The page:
Penalties for Statutory Rape in North Carolina

Penalties for statutory rape vary based on multiple factors, such as the age of the victim, the age of the perpetrator, the conduct that occurred, and the perpetrator’s previous criminal history. The range of statutory rape charges are:

Indecent Liberties With a Minor – Any person being 16 years of age or more and at least five years older than the child in question takes or attempts to take immoral, improper or indecent liberties or commits a sexual act with a child under the age of 16.

Indecent Liberties Between Children – Any person under the age of 16 that willfully takes or attempts to take immoral, improper, or indecent liberties or commits a sexual act with a child at least three years younger.

First Degree Rape – Vaginal intercourse between a minor who is 12 or younger, and a defendant who is 12 or older and at least four years older than the victim.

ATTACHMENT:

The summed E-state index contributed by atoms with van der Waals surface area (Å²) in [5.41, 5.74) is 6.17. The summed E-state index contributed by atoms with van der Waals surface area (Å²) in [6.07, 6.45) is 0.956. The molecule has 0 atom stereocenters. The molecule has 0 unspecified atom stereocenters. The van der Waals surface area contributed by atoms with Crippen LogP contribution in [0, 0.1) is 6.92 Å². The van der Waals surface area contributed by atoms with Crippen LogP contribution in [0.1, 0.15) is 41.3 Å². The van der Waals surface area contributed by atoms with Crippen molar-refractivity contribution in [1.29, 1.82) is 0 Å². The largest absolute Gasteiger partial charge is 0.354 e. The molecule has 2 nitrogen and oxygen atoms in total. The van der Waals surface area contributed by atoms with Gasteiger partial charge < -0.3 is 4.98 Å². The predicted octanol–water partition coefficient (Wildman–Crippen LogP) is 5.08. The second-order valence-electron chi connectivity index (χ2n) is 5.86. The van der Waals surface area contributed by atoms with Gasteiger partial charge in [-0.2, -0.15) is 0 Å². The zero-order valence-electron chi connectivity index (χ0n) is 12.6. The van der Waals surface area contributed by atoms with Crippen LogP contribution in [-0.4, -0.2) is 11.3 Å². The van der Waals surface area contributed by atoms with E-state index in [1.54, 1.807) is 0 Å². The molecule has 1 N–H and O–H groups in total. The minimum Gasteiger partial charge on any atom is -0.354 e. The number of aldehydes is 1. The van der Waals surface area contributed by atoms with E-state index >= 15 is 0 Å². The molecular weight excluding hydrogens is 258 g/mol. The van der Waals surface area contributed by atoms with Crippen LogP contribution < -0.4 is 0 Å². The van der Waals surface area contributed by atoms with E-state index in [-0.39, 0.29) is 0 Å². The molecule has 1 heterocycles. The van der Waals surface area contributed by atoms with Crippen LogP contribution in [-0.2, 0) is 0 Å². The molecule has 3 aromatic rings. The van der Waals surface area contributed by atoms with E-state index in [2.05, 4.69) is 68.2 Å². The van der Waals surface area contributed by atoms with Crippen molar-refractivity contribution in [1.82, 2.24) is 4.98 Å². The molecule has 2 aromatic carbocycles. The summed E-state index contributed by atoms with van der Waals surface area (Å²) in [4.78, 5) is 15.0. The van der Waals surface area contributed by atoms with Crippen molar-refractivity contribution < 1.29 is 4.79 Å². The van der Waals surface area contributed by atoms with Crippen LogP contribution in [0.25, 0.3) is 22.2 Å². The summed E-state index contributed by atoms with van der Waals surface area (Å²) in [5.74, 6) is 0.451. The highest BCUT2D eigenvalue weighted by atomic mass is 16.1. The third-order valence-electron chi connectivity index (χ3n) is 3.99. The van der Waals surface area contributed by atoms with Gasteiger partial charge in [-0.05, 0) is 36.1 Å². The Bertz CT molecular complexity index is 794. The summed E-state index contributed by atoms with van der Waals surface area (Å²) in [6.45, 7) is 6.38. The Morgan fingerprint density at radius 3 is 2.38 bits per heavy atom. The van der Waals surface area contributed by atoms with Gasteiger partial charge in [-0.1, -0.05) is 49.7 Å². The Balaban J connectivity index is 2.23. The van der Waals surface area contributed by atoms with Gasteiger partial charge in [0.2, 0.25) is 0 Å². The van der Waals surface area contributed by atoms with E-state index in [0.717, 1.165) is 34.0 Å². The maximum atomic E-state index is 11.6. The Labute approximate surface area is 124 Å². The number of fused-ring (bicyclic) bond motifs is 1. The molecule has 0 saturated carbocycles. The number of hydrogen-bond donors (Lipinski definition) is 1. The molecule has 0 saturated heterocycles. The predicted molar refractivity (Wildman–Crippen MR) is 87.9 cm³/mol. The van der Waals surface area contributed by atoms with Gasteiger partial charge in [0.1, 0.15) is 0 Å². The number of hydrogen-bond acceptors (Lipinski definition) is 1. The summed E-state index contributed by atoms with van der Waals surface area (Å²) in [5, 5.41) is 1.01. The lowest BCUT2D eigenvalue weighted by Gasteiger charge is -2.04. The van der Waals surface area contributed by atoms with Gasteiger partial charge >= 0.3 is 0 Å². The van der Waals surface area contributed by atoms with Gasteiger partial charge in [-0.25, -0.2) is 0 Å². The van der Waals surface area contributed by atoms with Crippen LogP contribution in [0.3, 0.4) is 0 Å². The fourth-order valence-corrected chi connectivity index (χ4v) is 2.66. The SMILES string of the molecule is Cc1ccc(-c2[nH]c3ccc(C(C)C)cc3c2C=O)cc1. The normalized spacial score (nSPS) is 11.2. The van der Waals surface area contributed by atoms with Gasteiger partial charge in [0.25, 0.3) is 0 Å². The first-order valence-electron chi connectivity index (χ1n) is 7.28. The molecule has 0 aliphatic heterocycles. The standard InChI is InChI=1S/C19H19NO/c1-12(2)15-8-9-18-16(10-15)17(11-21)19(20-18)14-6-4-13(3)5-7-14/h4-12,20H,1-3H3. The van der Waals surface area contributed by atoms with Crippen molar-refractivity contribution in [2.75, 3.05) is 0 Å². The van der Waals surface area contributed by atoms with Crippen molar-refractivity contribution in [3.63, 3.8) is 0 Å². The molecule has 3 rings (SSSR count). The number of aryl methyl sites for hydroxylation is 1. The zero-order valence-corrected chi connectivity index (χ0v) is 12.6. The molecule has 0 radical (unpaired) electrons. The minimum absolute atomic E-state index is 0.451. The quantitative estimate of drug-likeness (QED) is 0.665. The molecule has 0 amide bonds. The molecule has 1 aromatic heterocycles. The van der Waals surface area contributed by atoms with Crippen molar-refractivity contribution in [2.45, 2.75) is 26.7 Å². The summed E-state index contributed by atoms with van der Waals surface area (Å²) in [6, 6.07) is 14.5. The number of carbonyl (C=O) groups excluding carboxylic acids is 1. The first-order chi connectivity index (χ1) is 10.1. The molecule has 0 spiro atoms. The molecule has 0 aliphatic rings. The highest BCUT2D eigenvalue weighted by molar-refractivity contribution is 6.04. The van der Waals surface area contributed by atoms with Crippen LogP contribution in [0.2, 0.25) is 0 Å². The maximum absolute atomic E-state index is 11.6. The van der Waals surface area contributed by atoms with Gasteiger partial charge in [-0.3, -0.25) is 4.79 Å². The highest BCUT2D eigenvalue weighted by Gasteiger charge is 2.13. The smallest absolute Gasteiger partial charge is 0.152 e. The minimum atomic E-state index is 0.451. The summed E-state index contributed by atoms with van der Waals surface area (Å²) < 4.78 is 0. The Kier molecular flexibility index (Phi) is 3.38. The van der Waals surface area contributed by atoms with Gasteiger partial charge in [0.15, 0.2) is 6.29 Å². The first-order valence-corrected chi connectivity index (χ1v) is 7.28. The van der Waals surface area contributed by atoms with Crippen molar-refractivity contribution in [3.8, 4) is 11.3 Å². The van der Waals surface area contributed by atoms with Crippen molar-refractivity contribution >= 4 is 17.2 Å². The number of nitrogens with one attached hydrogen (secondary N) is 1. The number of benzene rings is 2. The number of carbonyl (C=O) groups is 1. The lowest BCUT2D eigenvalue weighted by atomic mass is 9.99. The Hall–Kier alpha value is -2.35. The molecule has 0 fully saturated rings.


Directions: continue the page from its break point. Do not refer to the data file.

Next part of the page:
First Degree Sexual Offense – Oral or anal intercourse, or penetration with on object or body part other than the penis, between a minor who is 12 or younger, and a defendant who is 12 or older and at least four years older than the victim.

Statutory Rape of a Person Who Is 13, 14, or 15 – Vaginal, oral, or anal intercourse between a minor who is 13, 14, or 15 and a defendant who is at least four years older than the victim.

The majority of these crimes are felonies and some of them require inclusion in the sex offender registry for at least 1o years. If you are facing a statutory rape or indecent liberties charge, this is a very serious matter that can result in significant jail time. It is critical that you contact a sex offense lawyer as quickly as possible to guide you through the process. Many of these cases begin with an investigation prior to charges being filed. It is in your best interest to engage a lawyer prior speaking with law enforcement so that you do not make statements that could negatively impact you.